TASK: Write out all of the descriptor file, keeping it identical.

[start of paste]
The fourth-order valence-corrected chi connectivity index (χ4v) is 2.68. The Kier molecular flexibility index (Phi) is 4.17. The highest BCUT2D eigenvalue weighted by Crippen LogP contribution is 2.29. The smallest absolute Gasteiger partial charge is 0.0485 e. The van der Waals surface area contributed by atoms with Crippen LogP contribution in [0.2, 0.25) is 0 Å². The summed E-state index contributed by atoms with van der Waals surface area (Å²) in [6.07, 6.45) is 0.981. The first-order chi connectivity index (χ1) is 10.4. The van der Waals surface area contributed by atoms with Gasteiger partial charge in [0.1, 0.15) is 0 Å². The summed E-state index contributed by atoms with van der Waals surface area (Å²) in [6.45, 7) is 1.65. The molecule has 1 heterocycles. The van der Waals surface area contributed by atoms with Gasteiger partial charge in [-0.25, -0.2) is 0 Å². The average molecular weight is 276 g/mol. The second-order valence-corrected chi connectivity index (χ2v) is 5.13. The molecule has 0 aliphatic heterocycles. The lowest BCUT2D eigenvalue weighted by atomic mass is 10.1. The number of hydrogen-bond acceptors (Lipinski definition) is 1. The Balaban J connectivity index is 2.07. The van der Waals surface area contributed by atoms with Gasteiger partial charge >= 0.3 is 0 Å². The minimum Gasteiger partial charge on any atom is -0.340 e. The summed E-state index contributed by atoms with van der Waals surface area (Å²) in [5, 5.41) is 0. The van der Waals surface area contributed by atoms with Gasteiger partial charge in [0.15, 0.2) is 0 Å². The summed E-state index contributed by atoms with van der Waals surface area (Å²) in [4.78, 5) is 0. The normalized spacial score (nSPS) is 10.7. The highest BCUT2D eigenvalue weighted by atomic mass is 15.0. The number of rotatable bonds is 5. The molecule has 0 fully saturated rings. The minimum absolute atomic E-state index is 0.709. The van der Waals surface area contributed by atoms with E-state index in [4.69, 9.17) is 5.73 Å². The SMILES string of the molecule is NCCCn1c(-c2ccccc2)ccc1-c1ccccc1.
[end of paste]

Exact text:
The fourth-order valence-corrected chi connectivity index (χ4v) is 2.68. The Kier molecular flexibility index (Phi) is 4.17. The highest BCUT2D eigenvalue weighted by Crippen LogP contribution is 2.29. The smallest absolute Gasteiger partial charge is 0.0485 e. The van der Waals surface area contributed by atoms with Crippen LogP contribution in [0.2, 0.25) is 0 Å². The summed E-state index contributed by atoms with van der Waals surface area (Å²) in [6.07, 6.45) is 0.981. The first-order chi connectivity index (χ1) is 10.4. The van der Waals surface area contributed by atoms with Gasteiger partial charge in [0.1, 0.15) is 0 Å². The summed E-state index contributed by atoms with van der Waals surface area (Å²) in [6.45, 7) is 1.65. The molecule has 1 heterocycles. The van der Waals surface area contributed by atoms with Gasteiger partial charge in [-0.25, -0.2) is 0 Å². The average molecular weight is 276 g/mol. The second-order valence-corrected chi connectivity index (χ2v) is 5.13. The molecule has 0 aliphatic heterocycles. The lowest BCUT2D eigenvalue weighted by atomic mass is 10.1. The number of hydrogen-bond acceptors (Lipinski definition) is 1. The Balaban J connectivity index is 2.07. The van der Waals surface area contributed by atoms with Gasteiger partial charge >= 0.3 is 0 Å². The minimum Gasteiger partial charge on any atom is -0.340 e. The summed E-state index contributed by atoms with van der Waals surface area (Å²) in [5, 5.41) is 0. The van der Waals surface area contributed by atoms with Gasteiger partial charge in [0.15, 0.2) is 0 Å². The summed E-state index contributed by atoms with van der Waals surface area (Å²) in [4.78, 5) is 0. The normalized spacial score (nSPS) is 10.7. The highest BCUT2D eigenvalue weighted by atomic mass is 15.0. The number of rotatable bonds is 5. The molecule has 0 fully saturated rings. The minimum absolute atomic E-state index is 0.709. The van der Waals surface area contributed by atoms with E-state index in [4.69, 9.17) is 5.73 Å². The SMILES string of the molecule is NCCCn1c(-c2ccccc2)ccc1-c1ccccc1.